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Thread: Peavey kb100

  1. #1

    Peavey kb100

    I think this is the right place for this...

    I realise that this is made as a keyboard amp but a couple reviews I have looked at say good for bass and acoustic electrics. The best part is that my parents neighbour gave it to me and said if u donít want it then throw it out because if u donít take it then I will. One input is not working but everything else seems fine.

    Does anyone have any experience with these? Is it worth cleaning up and getting everything going again? Cheers
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    Last edited by Rossco381; 04-04-2021 at 02:53 PM.

  2. #2
    Overlord of Music McCreed's Avatar
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    Hey, a free amp is always a welcome item in my book.

    A bad input could be as simple as resoldering. I think that will have closed jacks pcb mounted jacks, but I'm not an expert when it comes to amp repair. However there are a few members here that really know their stuff with these things!
    Hopefully they'll come to the rescue...

    One thing I can can tell you for certain, is that will have deadly electrolytic capacitors in it. Be sure to discharge them properly before you go poking around in there!


    BTW, if you haven't got it already, I found this:

    https://www.audioservicemanuals.com/...2-89-schematic
    Last edited by McCreed; 04-04-2021 at 03:30 PM.
    Making the world a better place; one guitar at a time...

  3. #3
    Mentor fender3x's Avatar
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    It should be great for bass or acoustic electrics. KB amps have to handle all the highs to the lows on a keyboard which goes lower than a bass and as high as the highest notes on an acoustic guitar.

    I agree with McCreed that there is probably deadly voltage inside in the big caps. Best not to open it if you can avoid it.

    You could just not use the non-working channel. You still have two, so you might not even miss it. McCreed may be right that a solder connection may have come loose. Before opening it or taking it to a repair shop I would be inclined to try to clean up the jack a little with some contact cleaner on a Q-tip. It may not have an effect, but there is enough visible rust on the jacks to at least give it a shot....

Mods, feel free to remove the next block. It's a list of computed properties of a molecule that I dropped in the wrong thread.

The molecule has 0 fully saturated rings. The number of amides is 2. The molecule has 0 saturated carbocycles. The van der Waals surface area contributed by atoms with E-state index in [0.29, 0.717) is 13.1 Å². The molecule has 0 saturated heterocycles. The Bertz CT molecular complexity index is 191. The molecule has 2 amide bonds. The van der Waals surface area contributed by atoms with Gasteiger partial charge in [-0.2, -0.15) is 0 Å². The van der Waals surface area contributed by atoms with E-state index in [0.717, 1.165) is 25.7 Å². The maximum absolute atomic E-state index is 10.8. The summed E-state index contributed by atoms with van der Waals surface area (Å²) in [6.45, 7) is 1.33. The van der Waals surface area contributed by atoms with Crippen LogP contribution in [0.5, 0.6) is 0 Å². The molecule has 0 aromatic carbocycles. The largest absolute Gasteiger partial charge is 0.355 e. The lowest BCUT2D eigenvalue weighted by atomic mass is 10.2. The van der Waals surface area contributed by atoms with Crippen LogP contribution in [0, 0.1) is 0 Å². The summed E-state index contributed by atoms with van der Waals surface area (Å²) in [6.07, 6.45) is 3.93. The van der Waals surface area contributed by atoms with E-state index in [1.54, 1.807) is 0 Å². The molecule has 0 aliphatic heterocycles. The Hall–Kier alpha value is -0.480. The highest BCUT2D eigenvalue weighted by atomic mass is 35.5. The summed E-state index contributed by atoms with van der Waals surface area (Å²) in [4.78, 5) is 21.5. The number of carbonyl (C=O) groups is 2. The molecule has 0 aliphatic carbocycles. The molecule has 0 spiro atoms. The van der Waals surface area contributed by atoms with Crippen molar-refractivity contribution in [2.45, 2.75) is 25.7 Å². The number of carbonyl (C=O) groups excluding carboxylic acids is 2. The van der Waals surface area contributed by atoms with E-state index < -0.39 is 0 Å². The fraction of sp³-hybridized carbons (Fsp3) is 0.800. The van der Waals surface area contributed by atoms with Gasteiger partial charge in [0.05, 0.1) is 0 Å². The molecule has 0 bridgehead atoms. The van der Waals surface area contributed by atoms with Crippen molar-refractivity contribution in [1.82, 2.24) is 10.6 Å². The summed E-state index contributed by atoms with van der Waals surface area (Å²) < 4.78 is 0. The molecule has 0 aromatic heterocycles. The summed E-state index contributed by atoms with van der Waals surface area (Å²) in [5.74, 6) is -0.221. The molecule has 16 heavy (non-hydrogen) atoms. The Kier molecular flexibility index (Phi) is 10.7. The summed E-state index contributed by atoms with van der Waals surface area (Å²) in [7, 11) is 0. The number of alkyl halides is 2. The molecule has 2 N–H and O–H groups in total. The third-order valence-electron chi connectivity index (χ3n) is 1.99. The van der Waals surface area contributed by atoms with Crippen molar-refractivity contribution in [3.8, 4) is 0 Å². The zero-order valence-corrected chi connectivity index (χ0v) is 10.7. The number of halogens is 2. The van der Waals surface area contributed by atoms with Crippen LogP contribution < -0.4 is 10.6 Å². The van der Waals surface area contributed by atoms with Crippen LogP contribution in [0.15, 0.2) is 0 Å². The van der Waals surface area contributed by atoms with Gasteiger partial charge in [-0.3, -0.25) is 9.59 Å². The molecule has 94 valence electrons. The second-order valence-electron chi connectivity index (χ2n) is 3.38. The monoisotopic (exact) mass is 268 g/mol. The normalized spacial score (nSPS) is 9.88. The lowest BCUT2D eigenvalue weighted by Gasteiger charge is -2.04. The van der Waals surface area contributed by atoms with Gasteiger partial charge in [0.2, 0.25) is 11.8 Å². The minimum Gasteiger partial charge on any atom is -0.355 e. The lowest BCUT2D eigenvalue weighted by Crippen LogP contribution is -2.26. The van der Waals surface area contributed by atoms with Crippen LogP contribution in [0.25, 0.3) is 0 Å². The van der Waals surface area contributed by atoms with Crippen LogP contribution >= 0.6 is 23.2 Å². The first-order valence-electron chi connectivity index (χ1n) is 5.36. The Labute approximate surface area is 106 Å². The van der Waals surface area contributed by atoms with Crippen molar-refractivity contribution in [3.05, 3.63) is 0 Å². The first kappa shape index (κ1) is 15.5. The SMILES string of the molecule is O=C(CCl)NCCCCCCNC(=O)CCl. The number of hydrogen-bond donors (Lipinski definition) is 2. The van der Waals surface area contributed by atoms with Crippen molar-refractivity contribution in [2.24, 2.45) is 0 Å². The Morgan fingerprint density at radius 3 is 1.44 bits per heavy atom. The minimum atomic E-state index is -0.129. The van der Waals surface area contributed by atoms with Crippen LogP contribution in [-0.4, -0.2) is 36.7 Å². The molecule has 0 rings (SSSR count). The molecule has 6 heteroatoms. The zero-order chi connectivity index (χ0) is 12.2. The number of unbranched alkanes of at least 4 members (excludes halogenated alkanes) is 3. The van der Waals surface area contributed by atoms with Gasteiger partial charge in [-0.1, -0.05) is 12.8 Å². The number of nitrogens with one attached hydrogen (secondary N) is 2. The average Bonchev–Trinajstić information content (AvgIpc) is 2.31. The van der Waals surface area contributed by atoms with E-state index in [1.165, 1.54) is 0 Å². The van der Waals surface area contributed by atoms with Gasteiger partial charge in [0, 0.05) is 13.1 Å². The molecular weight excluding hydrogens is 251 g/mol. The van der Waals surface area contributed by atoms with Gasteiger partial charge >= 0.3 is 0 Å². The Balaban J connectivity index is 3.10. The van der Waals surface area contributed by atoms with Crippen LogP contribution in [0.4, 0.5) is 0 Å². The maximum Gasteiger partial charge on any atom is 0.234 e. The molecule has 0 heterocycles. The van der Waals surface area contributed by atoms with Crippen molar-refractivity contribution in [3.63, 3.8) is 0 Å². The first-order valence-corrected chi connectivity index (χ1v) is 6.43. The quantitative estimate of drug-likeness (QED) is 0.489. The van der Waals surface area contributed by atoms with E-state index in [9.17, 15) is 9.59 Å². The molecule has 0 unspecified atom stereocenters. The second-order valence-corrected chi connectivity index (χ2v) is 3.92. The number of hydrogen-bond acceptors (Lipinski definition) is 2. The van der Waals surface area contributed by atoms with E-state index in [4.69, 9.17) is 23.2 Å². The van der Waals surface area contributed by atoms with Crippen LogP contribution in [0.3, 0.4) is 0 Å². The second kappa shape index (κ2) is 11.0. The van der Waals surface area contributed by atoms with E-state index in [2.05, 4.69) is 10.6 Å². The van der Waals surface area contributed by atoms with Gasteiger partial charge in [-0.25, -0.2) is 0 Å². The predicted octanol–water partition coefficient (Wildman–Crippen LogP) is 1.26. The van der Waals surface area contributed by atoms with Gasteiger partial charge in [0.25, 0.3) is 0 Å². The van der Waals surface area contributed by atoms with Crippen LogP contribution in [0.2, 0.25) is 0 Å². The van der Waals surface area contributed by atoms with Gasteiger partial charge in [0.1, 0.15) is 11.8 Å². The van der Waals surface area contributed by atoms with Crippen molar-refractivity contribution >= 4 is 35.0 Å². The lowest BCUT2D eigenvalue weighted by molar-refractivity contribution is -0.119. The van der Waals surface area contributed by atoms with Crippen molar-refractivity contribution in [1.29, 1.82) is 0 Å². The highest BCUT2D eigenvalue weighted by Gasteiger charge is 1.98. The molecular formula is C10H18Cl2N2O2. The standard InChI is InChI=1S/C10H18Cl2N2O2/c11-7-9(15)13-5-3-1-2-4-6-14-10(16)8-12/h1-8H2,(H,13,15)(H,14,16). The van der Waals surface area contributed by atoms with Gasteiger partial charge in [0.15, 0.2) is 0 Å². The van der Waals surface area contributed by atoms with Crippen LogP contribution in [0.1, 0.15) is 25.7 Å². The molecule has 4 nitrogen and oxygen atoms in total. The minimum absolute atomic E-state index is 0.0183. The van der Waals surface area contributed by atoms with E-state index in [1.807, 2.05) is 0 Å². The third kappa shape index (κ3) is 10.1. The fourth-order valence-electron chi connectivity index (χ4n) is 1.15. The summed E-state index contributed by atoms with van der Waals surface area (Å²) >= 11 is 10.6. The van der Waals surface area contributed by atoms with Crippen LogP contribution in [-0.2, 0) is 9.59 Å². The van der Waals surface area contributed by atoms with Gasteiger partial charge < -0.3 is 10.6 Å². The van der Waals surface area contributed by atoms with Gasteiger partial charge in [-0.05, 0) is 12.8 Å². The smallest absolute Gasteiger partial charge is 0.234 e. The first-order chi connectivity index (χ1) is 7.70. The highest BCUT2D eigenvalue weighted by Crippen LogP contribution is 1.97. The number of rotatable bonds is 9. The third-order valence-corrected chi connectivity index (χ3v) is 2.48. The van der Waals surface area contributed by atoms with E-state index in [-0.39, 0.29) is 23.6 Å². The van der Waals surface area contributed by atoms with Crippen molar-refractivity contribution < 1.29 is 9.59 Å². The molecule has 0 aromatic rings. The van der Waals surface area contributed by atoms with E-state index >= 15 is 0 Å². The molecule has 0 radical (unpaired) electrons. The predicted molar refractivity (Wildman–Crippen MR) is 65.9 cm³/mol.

Sent from my ONEPLUS A3000 using Tapatalk

  4. #4
    Was thinking that. Is only 2 of us at any one time playing anyway. I have gotten by up till now with a single small amp, so i think we should be right. Apparently has not been used for quite a while, so might just tidy it up as much as I can without opening the case up. Thanks for the quick replies. Might be a job for a rainy day ..... hang on a minute......

  5. #5
    Success. Little bit of electrical contact cleaner soaked on a piece of dowel slightly smaller than 1/4". Measured the length and shape of input jack and worked in and out a couple times. Little bit of crud came out and tried some sound on all inputs and works a treat. Thanks for the tips.

  6. #6
    Mentor fender3x's Avatar
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    I am guessing you'll be pretty happy with it for bass. It's a 1x15 right? It should be built like a tank. Plenty of amp to play bass in a practice session or even small gigs. Nice get!

  7. #7
    Overlord of Music McCreed's Avatar
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    Bingo! That was too easy!
    Making the world a better place; one guitar at a time...

  8. #8
    Yep. 15inch. According to Dr google it is a 15" eminence made 8ohm 100w speaker made in the 43 week of 1987. Well over 20 kg i am thinking and bloody solid.

  9. #9
    GAStronomist Simon Barden's Avatar
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    Quote Originally Posted by McCreed View Post
    One thing I can can tell you for certain, is that will have deadly electrolytic capacitors in it. Be sure to discharge them properly before you go poking around in there!
    It's a transistor, not a valve amp. On the 220/240v model of this amp, the only caps are on the secondary side of the mains transformer, and the main voltage rails are at Ī25v dc. Whilst care should always be taken around electronic circuits with a mains input, in this case, with the power just off, even 25v isn't going to cause any harm or even a mild shock unless you've got really wet sweaty fingers, and a few minutes wait will see the voltage drop even further. Even bridging between +25v and -25v points on the circuit is still within the 0-60v DC range of 'extra low voltage' and deemed to be 'low risk'.

    In a valve amp, the secondary circuit electrolytic caps will typically be charged to between 300v and 500v DC, which definitely is very dangerous to play with until the caps have been discharged, either quickly using a proper discharge probe or naturally over time (I always allow 24 hours).

  10. #10
    Thanks Simon. I shouldnít have been so nervous about removing anything to have a look. It turned out I didnít need to remove anything anyway and it seems to all be in working order.

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